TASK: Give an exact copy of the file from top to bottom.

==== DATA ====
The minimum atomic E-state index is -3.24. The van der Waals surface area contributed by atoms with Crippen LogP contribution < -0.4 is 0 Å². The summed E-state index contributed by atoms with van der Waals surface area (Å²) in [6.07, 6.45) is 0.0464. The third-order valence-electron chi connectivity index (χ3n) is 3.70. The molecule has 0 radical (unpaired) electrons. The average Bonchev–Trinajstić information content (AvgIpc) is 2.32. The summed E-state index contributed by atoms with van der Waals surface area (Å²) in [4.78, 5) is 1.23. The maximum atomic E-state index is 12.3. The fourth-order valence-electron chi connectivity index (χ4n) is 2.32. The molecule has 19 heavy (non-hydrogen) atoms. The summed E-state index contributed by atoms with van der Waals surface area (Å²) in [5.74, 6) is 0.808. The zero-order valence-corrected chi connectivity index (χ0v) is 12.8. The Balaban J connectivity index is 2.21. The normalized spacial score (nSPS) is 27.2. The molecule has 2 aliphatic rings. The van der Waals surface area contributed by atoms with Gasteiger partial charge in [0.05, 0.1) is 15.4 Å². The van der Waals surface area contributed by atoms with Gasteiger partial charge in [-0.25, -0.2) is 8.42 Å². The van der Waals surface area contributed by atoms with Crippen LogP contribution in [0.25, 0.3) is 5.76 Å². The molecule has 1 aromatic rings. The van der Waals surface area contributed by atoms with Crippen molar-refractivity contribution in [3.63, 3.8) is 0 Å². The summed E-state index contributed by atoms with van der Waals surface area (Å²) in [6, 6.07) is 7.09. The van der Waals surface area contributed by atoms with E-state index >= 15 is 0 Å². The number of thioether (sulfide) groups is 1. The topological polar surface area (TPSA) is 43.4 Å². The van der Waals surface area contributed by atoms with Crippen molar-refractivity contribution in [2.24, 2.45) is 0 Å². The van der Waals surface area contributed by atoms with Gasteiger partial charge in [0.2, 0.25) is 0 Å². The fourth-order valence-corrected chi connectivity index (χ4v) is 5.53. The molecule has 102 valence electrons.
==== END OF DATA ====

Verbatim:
The minimum atomic E-state index is -3.24. The van der Waals surface area contributed by atoms with Crippen LogP contribution < -0.4 is 0 Å². The summed E-state index contributed by atoms with van der Waals surface area (Å²) in [6.07, 6.45) is 0.0464. The third-order valence-electron chi connectivity index (χ3n) is 3.70. The molecule has 0 radical (unpaired) electrons. The average Bonchev–Trinajstić information content (AvgIpc) is 2.32. The summed E-state index contributed by atoms with van der Waals surface area (Å²) in [4.78, 5) is 1.23. The maximum atomic E-state index is 12.3. The fourth-order valence-electron chi connectivity index (χ4n) is 2.32. The molecule has 19 heavy (non-hydrogen) atoms. The summed E-state index contributed by atoms with van der Waals surface area (Å²) in [5.74, 6) is 0.808. The zero-order valence-corrected chi connectivity index (χ0v) is 12.8. The Balaban J connectivity index is 2.21. The normalized spacial score (nSPS) is 27.2. The molecule has 2 aliphatic rings. The van der Waals surface area contributed by atoms with Gasteiger partial charge in [0.05, 0.1) is 15.4 Å². The van der Waals surface area contributed by atoms with Gasteiger partial charge in [-0.25, -0.2) is 8.42 Å². The van der Waals surface area contributed by atoms with Crippen LogP contribution in [0.25, 0.3) is 5.76 Å². The molecule has 1 aromatic rings. The van der Waals surface area contributed by atoms with Crippen molar-refractivity contribution in [3.63, 3.8) is 0 Å². The summed E-state index contributed by atoms with van der Waals surface area (Å²) in [6, 6.07) is 7.09. The van der Waals surface area contributed by atoms with E-state index >= 15 is 0 Å². The number of thioether (sulfide) groups is 1. The topological polar surface area (TPSA) is 43.4 Å². The van der Waals surface area contributed by atoms with Crippen molar-refractivity contribution in [2.24, 2.45) is 0 Å². The van der Waals surface area contributed by atoms with Gasteiger partial charge in [0.2, 0.25) is 0 Å². The fourth-order valence-corrected chi connectivity index (χ4v) is 5.53. The molecule has 102 valence electrons.